Fasting — What are the health benefits?

WASHINGTON — Fasting is prevalent in many cultures and religions, and there could be many health benefits from it beyond the spiritual.

Lean Plate Club™ Sally Squires says often there’s a religious hook. She points out that Christians, Hindus, Muslims and Jews all have some kind of fasting in their religions.

“Some consider fasting a way to be in harmony with God or to atone for sins or transgressions — so it really fulfills a lot of purposes,” said Squires. “That means you’re abstaining from food … beverages and even sometimes water for a period of time — as short as half a day or as long as 40 days between sunup and sundown.”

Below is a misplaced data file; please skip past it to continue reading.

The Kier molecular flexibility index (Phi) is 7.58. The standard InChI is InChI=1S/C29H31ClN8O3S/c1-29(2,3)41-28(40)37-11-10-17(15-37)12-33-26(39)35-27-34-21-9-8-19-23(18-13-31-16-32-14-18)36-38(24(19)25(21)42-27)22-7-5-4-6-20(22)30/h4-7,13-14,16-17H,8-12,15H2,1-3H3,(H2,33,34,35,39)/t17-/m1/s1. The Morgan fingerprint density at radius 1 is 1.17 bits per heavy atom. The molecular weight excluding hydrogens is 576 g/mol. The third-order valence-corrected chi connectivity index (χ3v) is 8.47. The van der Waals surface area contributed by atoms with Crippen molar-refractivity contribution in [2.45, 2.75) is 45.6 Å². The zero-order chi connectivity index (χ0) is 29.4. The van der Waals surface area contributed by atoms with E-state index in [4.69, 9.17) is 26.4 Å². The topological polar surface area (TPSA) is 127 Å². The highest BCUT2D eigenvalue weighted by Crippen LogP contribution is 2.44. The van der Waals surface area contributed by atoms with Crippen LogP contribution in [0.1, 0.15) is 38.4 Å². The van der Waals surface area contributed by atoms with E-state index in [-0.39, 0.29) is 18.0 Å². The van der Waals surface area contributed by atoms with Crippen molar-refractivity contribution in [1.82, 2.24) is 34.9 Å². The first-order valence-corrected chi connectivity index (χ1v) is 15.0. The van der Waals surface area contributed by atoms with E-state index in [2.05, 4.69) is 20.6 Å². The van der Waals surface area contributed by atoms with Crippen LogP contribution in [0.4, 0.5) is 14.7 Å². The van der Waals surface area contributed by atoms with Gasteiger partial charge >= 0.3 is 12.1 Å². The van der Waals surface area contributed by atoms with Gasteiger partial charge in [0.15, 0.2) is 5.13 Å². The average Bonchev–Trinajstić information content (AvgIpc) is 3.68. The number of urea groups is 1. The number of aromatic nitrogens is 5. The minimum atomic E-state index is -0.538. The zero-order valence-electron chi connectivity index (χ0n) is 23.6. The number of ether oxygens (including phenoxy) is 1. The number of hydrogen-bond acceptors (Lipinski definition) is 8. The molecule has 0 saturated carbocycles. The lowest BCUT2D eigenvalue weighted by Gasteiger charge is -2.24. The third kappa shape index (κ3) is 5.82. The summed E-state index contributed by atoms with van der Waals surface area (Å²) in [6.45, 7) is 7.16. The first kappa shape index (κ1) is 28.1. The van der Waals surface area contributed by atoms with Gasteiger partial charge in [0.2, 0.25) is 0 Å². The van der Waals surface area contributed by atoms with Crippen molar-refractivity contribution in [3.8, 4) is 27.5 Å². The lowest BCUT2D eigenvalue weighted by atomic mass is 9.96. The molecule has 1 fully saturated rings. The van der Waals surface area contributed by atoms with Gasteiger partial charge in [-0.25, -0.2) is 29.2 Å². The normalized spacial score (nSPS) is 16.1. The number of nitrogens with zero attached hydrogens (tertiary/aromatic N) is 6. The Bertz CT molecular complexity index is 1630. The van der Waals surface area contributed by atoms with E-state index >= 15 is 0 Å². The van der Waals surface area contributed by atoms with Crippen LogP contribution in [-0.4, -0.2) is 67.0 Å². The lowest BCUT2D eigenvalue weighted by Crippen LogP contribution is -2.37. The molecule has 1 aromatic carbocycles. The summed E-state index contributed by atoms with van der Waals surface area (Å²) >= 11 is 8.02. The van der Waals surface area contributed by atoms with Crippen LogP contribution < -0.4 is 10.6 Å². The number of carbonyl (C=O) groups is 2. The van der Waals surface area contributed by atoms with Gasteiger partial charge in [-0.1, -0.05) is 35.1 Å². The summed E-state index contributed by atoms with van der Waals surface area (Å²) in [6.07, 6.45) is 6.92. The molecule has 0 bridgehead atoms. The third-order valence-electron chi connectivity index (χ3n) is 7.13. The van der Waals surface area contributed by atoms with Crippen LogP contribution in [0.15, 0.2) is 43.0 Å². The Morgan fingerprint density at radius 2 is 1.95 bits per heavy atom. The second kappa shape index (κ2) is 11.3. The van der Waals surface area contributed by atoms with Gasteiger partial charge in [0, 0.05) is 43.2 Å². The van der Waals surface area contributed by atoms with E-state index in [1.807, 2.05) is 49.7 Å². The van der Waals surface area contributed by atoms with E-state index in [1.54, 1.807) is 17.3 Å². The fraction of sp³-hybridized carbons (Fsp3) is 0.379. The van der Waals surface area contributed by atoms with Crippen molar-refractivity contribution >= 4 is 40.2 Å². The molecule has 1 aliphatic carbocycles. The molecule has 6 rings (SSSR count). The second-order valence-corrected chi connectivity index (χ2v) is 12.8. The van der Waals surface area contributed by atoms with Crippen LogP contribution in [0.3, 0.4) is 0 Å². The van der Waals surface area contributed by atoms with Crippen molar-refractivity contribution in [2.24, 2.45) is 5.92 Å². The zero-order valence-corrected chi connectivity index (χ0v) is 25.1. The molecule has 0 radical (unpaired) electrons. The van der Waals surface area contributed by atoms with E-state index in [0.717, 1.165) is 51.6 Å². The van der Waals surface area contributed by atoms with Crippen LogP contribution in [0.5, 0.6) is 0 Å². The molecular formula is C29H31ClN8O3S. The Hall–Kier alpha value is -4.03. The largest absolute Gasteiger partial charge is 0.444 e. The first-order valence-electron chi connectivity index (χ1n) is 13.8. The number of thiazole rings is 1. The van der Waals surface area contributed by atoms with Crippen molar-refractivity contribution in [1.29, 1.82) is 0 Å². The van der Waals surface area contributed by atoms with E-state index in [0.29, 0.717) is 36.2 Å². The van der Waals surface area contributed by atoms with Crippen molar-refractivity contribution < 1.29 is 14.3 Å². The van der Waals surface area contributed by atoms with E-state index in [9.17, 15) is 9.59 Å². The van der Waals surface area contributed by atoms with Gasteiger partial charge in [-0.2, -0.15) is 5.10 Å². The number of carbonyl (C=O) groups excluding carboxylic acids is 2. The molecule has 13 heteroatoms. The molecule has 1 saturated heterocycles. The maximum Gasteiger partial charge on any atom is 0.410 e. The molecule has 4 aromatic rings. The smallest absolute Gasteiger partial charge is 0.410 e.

The latter describes the Muslim feast of Ramadan. For Christians, fasting usually takes place on Ash Wednesday or on Good Friday; for Jews, it’s Yom Kippur.

Beyond saving calories and a few bucks every day, one of the more obvious benefits of routine fasting is weight loss. Squires said research has shown health improvements in people who fast. Their blood sugar levels change, insulin resistance improves, blood pressure lowers and blood lipids can get better, meaning a lower risk of heart disease.

Fasting also can be observed through dramatically reducing your calories, rather than abstaining altogether. Women might consume only 500 calories a day, and men might go down to about 600 calories.

If you’re going to fast, Squires says the first thing you need to do is talk with your health professional. Fasting is not recommended for children, people who have serious medical conditions and women who are pregnant or breast-feeding.


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